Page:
Vitamin K suppresses lipopolysaccharide-induced inflammation in the rat

Yusuke Ohsaki, Hitoshi Shirakawa, Kazuyuki Hiwatashi, Yuji Furukawa, Takeo Mizutani, Michio Komai

Research output: Contribution to journalArticlepeer-review

143 Citations (Scopus)


Vitamin K (K) is essential for blood coagulation and bone metabolism in mammals. K acts as a cofactor in the posttranslational synthesis of γ-carboxyglutamic acid from glutamic acid residues. In addition to the liver and bone, K is found in the brain, heart, kidney and gonadal tissue. However, the physiological role of K in these various organs is not yet fully understood. It is likely that K has functions other than its role as a cofactor of protein γ-glutamyl carboxylation. We used in this study the DNA microarray technique to identify the effect of K status on gene expression in the rat liver. The expression of genes involved in the acute inflammation response was enhanced in rats fed with a K-deficient diet relative to the control and K1-supplemented diet groups. Moreover, dietary supplementation with K1 suppressed the inflammation induced by lipopolysaccharide administration. These results indicate that orally administrated K1 suppressed inflammation in the rat.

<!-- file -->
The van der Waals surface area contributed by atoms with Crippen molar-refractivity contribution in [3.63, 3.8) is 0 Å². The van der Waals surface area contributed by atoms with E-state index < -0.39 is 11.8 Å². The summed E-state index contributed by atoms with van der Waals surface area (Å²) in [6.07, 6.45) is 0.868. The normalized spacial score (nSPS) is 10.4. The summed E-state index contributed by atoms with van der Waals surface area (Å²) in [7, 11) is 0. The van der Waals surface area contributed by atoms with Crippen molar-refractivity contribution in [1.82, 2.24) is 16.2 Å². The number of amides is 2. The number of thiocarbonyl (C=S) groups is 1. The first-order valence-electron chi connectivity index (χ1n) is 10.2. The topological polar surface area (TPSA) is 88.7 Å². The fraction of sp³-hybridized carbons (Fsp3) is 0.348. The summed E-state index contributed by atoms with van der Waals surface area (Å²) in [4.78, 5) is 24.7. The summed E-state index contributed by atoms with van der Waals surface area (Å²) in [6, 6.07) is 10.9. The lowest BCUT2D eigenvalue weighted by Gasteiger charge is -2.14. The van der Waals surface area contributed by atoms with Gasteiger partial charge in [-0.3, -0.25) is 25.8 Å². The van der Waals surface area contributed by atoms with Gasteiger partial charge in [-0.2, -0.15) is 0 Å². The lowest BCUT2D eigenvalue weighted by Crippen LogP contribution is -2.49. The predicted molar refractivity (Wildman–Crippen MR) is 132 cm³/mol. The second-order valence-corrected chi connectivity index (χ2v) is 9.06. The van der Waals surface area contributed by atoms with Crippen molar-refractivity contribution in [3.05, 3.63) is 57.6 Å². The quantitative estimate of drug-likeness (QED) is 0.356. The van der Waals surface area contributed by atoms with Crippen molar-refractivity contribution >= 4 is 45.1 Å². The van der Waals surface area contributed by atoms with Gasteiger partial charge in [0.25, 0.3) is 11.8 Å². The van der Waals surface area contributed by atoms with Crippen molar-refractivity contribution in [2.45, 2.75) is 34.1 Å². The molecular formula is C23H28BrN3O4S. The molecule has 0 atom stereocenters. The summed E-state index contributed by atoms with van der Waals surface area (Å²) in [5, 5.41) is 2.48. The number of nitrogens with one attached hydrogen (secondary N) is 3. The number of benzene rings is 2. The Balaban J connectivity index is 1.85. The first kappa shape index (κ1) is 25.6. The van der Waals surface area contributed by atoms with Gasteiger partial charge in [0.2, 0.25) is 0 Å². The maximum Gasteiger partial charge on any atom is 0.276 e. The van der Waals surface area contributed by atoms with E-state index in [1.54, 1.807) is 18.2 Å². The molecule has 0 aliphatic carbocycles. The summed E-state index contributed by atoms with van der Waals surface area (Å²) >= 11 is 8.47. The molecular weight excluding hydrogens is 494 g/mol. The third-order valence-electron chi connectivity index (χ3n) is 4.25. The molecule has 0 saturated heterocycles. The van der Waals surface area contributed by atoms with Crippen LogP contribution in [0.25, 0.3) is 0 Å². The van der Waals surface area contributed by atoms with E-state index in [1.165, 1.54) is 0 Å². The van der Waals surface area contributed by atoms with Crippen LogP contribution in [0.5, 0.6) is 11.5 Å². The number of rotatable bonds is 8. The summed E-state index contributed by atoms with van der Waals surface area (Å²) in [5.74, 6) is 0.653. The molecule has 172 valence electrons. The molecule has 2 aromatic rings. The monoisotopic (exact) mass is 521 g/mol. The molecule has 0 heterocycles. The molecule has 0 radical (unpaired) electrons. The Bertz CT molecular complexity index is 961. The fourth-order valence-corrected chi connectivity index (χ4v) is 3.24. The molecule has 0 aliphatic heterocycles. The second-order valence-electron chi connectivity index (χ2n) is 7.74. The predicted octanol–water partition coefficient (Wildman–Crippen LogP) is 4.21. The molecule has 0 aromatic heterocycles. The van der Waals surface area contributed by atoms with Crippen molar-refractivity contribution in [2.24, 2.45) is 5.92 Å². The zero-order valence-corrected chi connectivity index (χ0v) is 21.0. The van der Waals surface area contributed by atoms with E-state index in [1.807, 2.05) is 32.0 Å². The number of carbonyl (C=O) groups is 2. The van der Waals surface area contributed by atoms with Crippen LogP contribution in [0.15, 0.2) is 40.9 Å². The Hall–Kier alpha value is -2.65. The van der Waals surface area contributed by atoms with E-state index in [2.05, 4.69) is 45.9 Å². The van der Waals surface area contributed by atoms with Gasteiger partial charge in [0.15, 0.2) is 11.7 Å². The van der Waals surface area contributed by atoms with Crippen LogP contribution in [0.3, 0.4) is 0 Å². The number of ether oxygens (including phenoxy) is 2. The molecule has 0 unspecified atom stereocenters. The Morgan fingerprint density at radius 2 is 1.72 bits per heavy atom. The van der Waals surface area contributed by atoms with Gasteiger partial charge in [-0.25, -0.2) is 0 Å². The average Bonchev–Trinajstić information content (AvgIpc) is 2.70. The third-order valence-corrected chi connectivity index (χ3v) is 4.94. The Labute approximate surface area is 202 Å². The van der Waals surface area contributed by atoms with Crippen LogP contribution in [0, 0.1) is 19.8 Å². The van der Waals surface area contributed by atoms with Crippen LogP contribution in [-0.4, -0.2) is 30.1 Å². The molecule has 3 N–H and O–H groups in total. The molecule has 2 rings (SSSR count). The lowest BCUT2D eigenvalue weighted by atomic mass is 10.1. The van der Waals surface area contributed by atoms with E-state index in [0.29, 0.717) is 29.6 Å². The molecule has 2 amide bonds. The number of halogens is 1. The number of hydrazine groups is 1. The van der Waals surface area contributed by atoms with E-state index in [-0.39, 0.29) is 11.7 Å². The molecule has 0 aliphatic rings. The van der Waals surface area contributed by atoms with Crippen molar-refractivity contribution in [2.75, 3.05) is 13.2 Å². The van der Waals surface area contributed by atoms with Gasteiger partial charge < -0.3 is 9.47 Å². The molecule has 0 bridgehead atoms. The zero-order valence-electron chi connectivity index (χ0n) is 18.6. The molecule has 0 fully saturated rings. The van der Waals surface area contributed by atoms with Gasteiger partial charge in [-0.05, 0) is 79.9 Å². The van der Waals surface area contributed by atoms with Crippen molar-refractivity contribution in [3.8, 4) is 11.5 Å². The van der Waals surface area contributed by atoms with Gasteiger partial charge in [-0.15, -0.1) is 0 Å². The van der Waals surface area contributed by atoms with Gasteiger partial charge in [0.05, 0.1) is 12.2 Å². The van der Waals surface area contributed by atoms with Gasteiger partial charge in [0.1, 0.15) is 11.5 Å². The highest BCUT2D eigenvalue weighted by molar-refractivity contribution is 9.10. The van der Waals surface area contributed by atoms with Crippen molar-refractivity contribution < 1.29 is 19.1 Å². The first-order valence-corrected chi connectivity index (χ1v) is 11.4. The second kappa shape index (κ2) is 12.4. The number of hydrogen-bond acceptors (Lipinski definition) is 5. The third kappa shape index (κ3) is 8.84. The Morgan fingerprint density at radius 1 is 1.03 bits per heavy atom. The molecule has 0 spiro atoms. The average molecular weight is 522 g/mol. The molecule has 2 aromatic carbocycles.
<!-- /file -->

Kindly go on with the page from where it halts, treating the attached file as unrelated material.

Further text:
Original languageEnglish
Pages (from-to)926-932
Number of pages7
JournalBioscience, Biotechnology and Biochemistry
Issue number4
Publication statusPublished - 2006


  • DNA microarray
  • Inflammation
  • Interleukin-6
  • Vitamin K


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